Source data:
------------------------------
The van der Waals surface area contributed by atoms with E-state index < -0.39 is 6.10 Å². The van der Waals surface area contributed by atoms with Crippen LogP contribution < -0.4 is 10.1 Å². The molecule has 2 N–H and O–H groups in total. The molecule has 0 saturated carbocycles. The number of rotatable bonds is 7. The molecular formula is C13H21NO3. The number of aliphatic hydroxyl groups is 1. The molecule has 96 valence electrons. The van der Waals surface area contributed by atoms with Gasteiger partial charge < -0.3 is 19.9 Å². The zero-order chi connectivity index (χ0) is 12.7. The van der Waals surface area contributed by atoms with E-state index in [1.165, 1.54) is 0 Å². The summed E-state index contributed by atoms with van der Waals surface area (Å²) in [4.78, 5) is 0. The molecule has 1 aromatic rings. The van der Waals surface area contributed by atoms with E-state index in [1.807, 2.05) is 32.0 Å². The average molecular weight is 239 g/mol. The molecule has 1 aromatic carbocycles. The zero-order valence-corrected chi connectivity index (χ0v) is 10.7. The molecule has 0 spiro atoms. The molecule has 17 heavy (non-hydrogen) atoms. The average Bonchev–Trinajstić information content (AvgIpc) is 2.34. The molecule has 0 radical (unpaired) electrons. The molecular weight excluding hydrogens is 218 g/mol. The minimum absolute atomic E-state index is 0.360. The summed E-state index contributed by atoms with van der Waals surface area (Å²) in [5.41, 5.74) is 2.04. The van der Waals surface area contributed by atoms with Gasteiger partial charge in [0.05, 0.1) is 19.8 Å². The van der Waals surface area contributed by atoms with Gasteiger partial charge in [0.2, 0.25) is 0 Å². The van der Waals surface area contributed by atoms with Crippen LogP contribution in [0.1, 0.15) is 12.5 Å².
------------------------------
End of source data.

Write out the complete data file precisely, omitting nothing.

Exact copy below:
The van der Waals surface area contributed by atoms with E-state index < -0.39 is 6.10 Å². The van der Waals surface area contributed by atoms with Crippen LogP contribution < -0.4 is 10.1 Å². The molecule has 2 N–H and O–H groups in total. The molecule has 0 saturated carbocycles. The number of rotatable bonds is 7. The molecular formula is C13H21NO3. The number of aliphatic hydroxyl groups is 1. The molecule has 96 valence electrons. The van der Waals surface area contributed by atoms with Gasteiger partial charge < -0.3 is 19.9 Å². The zero-order chi connectivity index (χ0) is 12.7. The van der Waals surface area contributed by atoms with E-state index in [1.165, 1.54) is 0 Å². The summed E-state index contributed by atoms with van der Waals surface area (Å²) in [4.78, 5) is 0. The molecule has 1 aromatic rings. The van der Waals surface area contributed by atoms with E-state index in [1.807, 2.05) is 32.0 Å². The average molecular weight is 239 g/mol. The molecule has 1 aromatic carbocycles. The zero-order valence-corrected chi connectivity index (χ0v) is 10.7. The molecule has 0 spiro atoms. The molecule has 17 heavy (non-hydrogen) atoms. The average Bonchev–Trinajstić information content (AvgIpc) is 2.34. The molecule has 0 radical (unpaired) electrons. The molecular weight excluding hydrogens is 218 g/mol. The minimum absolute atomic E-state index is 0.360. The summed E-state index contributed by atoms with van der Waals surface area (Å²) in [5.41, 5.74) is 2.04. The van der Waals surface area contributed by atoms with Gasteiger partial charge in [0.05, 0.1) is 19.8 Å². The van der Waals surface area contributed by atoms with Gasteiger partial charge in [0.2, 0.25) is 0 Å². The van der Waals surface area contributed by atoms with Crippen LogP contribution in [0.1, 0.15) is 12.5 Å².